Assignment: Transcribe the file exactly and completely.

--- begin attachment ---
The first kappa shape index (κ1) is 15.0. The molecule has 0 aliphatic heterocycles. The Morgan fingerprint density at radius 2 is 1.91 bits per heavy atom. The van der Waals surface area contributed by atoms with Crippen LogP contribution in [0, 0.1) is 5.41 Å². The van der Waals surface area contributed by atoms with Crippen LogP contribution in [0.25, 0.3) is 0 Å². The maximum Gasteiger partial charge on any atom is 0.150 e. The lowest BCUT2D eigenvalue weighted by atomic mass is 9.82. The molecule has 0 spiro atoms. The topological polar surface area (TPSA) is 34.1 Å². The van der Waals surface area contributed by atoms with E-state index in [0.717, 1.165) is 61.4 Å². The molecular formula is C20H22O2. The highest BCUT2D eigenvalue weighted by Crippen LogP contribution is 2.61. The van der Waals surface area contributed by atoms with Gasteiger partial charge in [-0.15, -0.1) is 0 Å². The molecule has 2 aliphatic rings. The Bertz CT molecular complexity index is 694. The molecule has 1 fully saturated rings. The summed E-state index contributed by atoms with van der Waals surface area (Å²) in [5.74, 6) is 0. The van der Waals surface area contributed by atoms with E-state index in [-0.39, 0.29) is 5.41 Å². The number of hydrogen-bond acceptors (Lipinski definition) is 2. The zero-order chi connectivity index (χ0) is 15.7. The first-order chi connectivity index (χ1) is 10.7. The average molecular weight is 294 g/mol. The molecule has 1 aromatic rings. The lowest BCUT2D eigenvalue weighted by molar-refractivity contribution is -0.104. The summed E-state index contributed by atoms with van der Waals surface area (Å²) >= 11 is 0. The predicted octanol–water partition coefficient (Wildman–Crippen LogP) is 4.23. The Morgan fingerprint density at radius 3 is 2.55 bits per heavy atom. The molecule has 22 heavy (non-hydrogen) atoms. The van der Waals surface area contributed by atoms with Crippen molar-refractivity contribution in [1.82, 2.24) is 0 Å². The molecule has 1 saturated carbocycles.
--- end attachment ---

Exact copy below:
The first kappa shape index (κ1) is 15.0. The molecule has 0 aliphatic heterocycles. The Morgan fingerprint density at radius 2 is 1.91 bits per heavy atom. The van der Waals surface area contributed by atoms with Crippen LogP contribution in [0, 0.1) is 5.41 Å². The van der Waals surface area contributed by atoms with Crippen LogP contribution in [0.25, 0.3) is 0 Å². The maximum Gasteiger partial charge on any atom is 0.150 e. The lowest BCUT2D eigenvalue weighted by atomic mass is 9.82. The molecule has 0 spiro atoms. The topological polar surface area (TPSA) is 34.1 Å². The van der Waals surface area contributed by atoms with E-state index in [0.717, 1.165) is 61.4 Å². The molecular formula is C20H22O2. The highest BCUT2D eigenvalue weighted by Crippen LogP contribution is 2.61. The van der Waals surface area contributed by atoms with Gasteiger partial charge in [-0.15, -0.1) is 0 Å². The molecule has 2 aliphatic rings. The Bertz CT molecular complexity index is 694. The molecule has 1 fully saturated rings. The summed E-state index contributed by atoms with van der Waals surface area (Å²) in [5.74, 6) is 0. The van der Waals surface area contributed by atoms with E-state index in [-0.39, 0.29) is 5.41 Å². The number of hydrogen-bond acceptors (Lipinski definition) is 2. The zero-order chi connectivity index (χ0) is 15.7. The first-order chi connectivity index (χ1) is 10.7. The average molecular weight is 294 g/mol. The molecule has 1 aromatic rings. The lowest BCUT2D eigenvalue weighted by molar-refractivity contribution is -0.104. The summed E-state index contributed by atoms with van der Waals surface area (Å²) >= 11 is 0. The predicted octanol–water partition coefficient (Wildman–Crippen LogP) is 4.23. The Morgan fingerprint density at radius 3 is 2.55 bits per heavy atom. The molecule has 22 heavy (non-hydrogen) atoms. The van der Waals surface area contributed by atoms with Crippen molar-refractivity contribution in [1.82, 2.24) is 0 Å². The molecule has 1 saturated carbocycles.